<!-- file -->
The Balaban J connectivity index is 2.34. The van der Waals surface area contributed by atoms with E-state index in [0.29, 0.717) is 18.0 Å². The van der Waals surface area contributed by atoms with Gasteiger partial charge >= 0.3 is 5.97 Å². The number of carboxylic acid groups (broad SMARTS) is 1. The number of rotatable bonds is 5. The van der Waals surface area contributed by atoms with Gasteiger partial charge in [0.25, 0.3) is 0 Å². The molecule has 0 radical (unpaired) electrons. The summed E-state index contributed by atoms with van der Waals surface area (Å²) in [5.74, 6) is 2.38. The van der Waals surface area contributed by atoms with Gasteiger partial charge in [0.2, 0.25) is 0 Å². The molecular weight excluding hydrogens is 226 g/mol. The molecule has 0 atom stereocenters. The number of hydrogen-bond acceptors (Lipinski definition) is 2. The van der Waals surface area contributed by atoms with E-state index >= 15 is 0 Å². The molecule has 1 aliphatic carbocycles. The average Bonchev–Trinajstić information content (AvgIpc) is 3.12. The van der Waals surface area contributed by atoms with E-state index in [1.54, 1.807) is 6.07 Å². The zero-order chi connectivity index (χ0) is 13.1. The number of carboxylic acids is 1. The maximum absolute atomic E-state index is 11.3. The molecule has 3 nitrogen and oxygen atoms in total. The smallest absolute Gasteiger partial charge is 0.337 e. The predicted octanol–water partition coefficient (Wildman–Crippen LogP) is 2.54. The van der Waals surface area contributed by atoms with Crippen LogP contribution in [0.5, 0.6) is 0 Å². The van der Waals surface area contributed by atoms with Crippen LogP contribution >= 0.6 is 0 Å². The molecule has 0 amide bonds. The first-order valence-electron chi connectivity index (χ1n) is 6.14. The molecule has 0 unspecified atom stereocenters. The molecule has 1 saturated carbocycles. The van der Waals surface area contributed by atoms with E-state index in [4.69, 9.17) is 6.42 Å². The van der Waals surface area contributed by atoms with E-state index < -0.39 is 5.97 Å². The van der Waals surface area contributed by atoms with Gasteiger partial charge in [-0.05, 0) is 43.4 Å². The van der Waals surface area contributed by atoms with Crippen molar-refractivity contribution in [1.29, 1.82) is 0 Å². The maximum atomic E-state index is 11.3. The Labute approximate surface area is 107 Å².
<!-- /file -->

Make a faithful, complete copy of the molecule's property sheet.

The Balaban J connectivity index is 2.34. The van der Waals surface area contributed by atoms with E-state index in [0.29, 0.717) is 18.0 Å². The van der Waals surface area contributed by atoms with Gasteiger partial charge >= 0.3 is 5.97 Å². The number of carboxylic acid groups (broad SMARTS) is 1. The number of rotatable bonds is 5. The van der Waals surface area contributed by atoms with Gasteiger partial charge in [0.25, 0.3) is 0 Å². The molecule has 0 radical (unpaired) electrons. The summed E-state index contributed by atoms with van der Waals surface area (Å²) in [5.74, 6) is 2.38. The van der Waals surface area contributed by atoms with Gasteiger partial charge in [0.2, 0.25) is 0 Å². The molecular weight excluding hydrogens is 226 g/mol. The molecule has 0 atom stereocenters. The number of hydrogen-bond acceptors (Lipinski definition) is 2. The van der Waals surface area contributed by atoms with E-state index >= 15 is 0 Å². The molecule has 1 aliphatic carbocycles. The average Bonchev–Trinajstić information content (AvgIpc) is 3.12. The van der Waals surface area contributed by atoms with E-state index in [1.54, 1.807) is 6.07 Å². The zero-order chi connectivity index (χ0) is 13.1. The number of carboxylic acids is 1. The maximum absolute atomic E-state index is 11.3. The molecule has 3 nitrogen and oxygen atoms in total. The smallest absolute Gasteiger partial charge is 0.337 e. The predicted octanol–water partition coefficient (Wildman–Crippen LogP) is 2.54. The van der Waals surface area contributed by atoms with Crippen LogP contribution in [0.5, 0.6) is 0 Å². The van der Waals surface area contributed by atoms with Crippen LogP contribution >= 0.6 is 0 Å². The molecule has 0 amide bonds. The first-order valence-electron chi connectivity index (χ1n) is 6.14. The molecule has 0 unspecified atom stereocenters. The molecule has 1 saturated carbocycles. The van der Waals surface area contributed by atoms with E-state index in [4.69, 9.17) is 6.42 Å². The van der Waals surface area contributed by atoms with E-state index < -0.39 is 5.97 Å². The van der Waals surface area contributed by atoms with Gasteiger partial charge in [-0.05, 0) is 43.4 Å². The van der Waals surface area contributed by atoms with Crippen molar-refractivity contribution in [1.29, 1.82) is 0 Å². The maximum atomic E-state index is 11.3. The Labute approximate surface area is 107 Å².